Second, the campaigns are in full swing right now even though you wouldn't know it in Florida. Candidates are releasing serious, detailed policy proposals in areas ranging from education to health care. But few Americans outside New Hampshire and the pundits on cable television are paying attention.
Third, the primary schedule leaves no time for a Jimmy Carter or even a Bill Clinton to emerge. There isn't enough time between elections to reload with money and ideas. Candidates who don't have a full bank account by the end of this year will be out of gas no matter what happens in Iowa or New Hampshire.
Florida is really fouled up.
The Legislature did not move up the primary from March 14 to March 7 because of a fight over a campaign finance bill. The next best thing was for the Florida GOP to hold a straw poll or a nationally televised forum at its state convention, which opens Friday in Orlando.
But Republicans will have neither a straw poll nor a forum. Bush would not agree to a forum, although he will drop by Friday. The others didn't want to come because it appears Bush has the state sewn up with the help of his brother, Gov. Jeb Bush.
The Democrats expect to have a straw poll at their own state convention in December. But neither Gore nor Bradley have agreed to come.
"It's amazing to me we would sit around and let this happen," Florida Democratic Party Chairman Charles Whitehead said of Florida's waning influence. "You've got the fourth largest state that is almost meaningless."
More than a dozen years ago, Whitehead, Graham and other Southern Democrats thought they had found the answer to ensure Florida and the rest of the region weren't ignored. They created Super Tuesday, a day when most Southern states would hold their primary elections. The idea was to force candidates to visit the South and meet its voters while holding down campaign costs.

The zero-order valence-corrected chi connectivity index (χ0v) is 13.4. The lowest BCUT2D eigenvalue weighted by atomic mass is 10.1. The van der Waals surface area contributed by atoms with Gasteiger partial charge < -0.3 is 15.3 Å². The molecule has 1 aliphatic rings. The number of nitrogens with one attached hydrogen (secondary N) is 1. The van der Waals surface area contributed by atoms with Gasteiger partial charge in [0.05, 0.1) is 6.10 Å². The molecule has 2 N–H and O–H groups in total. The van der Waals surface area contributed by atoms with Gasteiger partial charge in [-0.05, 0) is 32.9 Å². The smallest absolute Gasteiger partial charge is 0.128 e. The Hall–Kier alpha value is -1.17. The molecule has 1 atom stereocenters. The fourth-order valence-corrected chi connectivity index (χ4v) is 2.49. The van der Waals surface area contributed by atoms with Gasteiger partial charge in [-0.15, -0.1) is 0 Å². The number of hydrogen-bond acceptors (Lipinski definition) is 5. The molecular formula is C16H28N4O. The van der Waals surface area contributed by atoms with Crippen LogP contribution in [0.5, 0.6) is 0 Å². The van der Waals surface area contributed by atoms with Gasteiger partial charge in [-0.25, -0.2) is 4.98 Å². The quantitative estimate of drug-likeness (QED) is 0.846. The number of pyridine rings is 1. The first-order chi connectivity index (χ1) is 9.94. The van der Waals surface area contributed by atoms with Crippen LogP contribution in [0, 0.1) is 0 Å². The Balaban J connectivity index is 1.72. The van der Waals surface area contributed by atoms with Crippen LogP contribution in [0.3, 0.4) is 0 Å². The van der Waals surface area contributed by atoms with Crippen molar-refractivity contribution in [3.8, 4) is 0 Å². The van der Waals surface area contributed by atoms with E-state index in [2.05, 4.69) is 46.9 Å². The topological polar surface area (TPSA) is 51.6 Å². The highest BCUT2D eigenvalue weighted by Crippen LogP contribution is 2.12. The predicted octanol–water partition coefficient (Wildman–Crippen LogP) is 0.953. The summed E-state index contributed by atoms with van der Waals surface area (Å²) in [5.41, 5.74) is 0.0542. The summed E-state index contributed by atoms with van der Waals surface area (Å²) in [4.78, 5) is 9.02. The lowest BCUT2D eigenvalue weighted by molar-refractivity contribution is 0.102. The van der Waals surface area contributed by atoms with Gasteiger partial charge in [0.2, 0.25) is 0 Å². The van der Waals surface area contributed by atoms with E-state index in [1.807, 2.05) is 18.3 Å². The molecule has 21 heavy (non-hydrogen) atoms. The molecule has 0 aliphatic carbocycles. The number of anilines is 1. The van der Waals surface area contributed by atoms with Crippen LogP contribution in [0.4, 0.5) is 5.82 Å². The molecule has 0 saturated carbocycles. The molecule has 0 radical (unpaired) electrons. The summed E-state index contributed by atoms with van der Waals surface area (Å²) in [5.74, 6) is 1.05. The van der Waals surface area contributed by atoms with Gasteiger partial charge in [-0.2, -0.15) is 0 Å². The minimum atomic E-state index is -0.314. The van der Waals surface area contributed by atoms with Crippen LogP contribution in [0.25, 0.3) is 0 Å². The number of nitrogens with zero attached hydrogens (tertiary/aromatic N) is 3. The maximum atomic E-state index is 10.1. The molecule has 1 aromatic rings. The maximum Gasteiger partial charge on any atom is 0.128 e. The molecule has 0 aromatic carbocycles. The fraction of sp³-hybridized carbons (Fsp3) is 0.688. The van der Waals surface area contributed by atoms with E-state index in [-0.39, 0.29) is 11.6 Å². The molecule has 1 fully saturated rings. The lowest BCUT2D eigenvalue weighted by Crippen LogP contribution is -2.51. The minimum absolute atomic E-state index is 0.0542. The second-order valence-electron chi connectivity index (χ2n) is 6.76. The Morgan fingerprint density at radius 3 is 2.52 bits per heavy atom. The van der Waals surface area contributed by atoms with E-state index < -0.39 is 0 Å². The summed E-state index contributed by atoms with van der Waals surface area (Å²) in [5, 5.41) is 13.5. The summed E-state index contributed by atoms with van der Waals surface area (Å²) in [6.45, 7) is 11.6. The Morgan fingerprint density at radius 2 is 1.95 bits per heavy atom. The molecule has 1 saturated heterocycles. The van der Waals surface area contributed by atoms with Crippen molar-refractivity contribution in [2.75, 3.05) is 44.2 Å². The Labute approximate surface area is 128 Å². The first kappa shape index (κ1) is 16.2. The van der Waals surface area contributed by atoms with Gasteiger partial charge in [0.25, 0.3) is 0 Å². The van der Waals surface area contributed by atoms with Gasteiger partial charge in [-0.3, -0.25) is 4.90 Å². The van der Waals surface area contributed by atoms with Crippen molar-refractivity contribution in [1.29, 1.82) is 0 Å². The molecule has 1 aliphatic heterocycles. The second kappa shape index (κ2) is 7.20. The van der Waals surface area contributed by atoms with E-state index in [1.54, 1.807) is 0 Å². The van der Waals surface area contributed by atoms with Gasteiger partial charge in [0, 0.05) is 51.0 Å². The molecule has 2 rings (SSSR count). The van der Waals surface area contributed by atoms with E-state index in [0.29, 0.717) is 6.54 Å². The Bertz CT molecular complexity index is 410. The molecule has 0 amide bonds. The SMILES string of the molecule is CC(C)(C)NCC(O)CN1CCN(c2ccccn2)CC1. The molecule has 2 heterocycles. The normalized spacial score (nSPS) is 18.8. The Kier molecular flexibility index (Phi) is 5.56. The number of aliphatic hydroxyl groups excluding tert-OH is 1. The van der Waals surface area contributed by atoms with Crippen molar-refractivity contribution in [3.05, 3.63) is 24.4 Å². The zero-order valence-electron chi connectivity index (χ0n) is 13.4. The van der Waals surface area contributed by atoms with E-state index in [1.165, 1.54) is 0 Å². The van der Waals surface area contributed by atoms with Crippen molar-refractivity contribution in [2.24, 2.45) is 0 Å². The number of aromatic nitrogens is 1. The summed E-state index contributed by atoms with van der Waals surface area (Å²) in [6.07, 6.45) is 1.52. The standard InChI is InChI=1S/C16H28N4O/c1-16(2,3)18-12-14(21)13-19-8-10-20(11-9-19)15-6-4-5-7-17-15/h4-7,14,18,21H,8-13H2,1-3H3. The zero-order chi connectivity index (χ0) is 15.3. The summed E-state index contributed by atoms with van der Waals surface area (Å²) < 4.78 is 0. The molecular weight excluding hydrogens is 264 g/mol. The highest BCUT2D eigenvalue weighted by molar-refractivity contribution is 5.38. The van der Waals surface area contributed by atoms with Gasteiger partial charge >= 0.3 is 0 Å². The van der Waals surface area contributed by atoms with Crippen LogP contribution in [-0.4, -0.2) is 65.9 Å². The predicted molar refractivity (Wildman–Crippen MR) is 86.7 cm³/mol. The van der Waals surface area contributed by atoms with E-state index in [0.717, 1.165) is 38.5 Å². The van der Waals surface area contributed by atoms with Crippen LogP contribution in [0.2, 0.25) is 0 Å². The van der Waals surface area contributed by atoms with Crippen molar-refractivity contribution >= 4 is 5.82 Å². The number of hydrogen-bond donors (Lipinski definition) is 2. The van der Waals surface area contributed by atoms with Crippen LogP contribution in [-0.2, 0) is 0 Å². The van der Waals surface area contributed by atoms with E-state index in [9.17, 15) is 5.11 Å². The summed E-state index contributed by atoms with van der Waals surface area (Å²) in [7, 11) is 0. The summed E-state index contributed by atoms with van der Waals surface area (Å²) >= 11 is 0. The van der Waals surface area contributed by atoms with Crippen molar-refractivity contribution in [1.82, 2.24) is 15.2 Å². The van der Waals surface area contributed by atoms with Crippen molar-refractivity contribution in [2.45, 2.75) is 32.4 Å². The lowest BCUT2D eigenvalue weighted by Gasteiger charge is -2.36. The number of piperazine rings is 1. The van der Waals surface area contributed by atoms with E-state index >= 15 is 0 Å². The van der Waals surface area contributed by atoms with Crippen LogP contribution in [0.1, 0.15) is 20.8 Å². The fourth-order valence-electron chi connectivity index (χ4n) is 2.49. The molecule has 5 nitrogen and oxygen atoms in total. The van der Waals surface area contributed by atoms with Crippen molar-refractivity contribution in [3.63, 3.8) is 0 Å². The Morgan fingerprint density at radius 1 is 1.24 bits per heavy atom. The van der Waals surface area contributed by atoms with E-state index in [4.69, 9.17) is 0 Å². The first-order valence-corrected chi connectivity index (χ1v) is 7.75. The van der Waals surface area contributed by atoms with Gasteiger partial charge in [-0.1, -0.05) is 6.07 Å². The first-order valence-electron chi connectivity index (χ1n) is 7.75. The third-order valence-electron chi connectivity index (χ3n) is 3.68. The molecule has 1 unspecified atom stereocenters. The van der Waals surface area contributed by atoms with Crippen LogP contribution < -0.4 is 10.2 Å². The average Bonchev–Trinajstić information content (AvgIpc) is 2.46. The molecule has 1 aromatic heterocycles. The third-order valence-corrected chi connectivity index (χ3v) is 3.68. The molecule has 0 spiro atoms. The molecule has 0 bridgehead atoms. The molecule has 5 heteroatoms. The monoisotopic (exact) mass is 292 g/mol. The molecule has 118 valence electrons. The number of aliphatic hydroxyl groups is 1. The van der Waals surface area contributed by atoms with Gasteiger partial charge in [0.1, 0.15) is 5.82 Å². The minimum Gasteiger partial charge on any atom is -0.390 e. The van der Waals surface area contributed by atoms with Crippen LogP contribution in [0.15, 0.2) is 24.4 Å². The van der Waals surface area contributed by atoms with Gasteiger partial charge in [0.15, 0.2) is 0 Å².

At the time, some newspaper columnists and other critics questioned the success of Super Tuesday. Some still thought Florida was ignored. Others noted that Michael Dukakis, a liberal from Massachusetts, came out of Super Tuesday in 1988 with the most momentum.
"I thought it worked well and accomplished most of its objectives," Graham recalled. "It's almost collapsed now."
In 1988, Democrats voted on Super Tuesday in 14 Southern and border states. On March 14, 2000, only Florida and five other Southern states will hold primaries.
Graham, Whitehead and Cardenas suggest that after the 2000 debacle, there could be a renewed effort to create regional primary elections. The country could be divided into sections, enabling the candidates to focus on one region at a time.
"This experience in 2000 is going to be so bad the American people will realize how they have been denied the opportunity for full participation, that maybe Congress will be jolted into action," Graham said.
Or maybe the states will get together and work something out the way Southern politicians tried to do in the '80s.
© St. Petersburg Times. All rights reserved.